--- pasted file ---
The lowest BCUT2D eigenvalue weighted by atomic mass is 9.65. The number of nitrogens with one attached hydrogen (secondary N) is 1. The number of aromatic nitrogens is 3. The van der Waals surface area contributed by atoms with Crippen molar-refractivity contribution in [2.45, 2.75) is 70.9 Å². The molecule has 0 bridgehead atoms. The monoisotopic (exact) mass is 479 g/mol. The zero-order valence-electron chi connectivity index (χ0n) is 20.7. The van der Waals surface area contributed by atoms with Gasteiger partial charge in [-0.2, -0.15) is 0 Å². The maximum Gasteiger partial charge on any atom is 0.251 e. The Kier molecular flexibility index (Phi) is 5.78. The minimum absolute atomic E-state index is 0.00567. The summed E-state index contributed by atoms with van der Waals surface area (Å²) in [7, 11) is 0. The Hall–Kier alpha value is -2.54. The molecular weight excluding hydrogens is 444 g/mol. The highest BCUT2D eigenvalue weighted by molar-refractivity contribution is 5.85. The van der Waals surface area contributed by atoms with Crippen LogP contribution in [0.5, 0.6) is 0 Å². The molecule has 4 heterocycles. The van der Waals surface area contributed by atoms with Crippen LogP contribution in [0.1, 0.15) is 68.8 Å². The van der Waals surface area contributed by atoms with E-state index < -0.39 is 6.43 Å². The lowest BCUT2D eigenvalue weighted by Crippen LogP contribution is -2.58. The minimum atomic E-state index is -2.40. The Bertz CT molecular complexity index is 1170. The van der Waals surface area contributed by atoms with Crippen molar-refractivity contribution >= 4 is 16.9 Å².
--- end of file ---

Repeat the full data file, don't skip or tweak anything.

The lowest BCUT2D eigenvalue weighted by atomic mass is 9.65. The number of nitrogens with one attached hydrogen (secondary N) is 1. The number of aromatic nitrogens is 3. The van der Waals surface area contributed by atoms with Crippen molar-refractivity contribution in [2.45, 2.75) is 70.9 Å². The molecule has 0 bridgehead atoms. The monoisotopic (exact) mass is 479 g/mol. The zero-order valence-electron chi connectivity index (χ0n) is 20.7. The van der Waals surface area contributed by atoms with Gasteiger partial charge in [-0.2, -0.15) is 0 Å². The maximum Gasteiger partial charge on any atom is 0.251 e. The Kier molecular flexibility index (Phi) is 5.78. The minimum absolute atomic E-state index is 0.00567. The summed E-state index contributed by atoms with van der Waals surface area (Å²) in [7, 11) is 0. The Hall–Kier alpha value is -2.54. The molecular weight excluding hydrogens is 444 g/mol. The highest BCUT2D eigenvalue weighted by molar-refractivity contribution is 5.85. The van der Waals surface area contributed by atoms with Crippen LogP contribution in [0.5, 0.6) is 0 Å². The molecule has 4 heterocycles. The van der Waals surface area contributed by atoms with Crippen LogP contribution in [0.1, 0.15) is 68.8 Å². The van der Waals surface area contributed by atoms with E-state index < -0.39 is 6.43 Å². The lowest BCUT2D eigenvalue weighted by Crippen LogP contribution is -2.58. The minimum atomic E-state index is -2.40. The Bertz CT molecular complexity index is 1170. The van der Waals surface area contributed by atoms with Crippen molar-refractivity contribution >= 4 is 16.9 Å².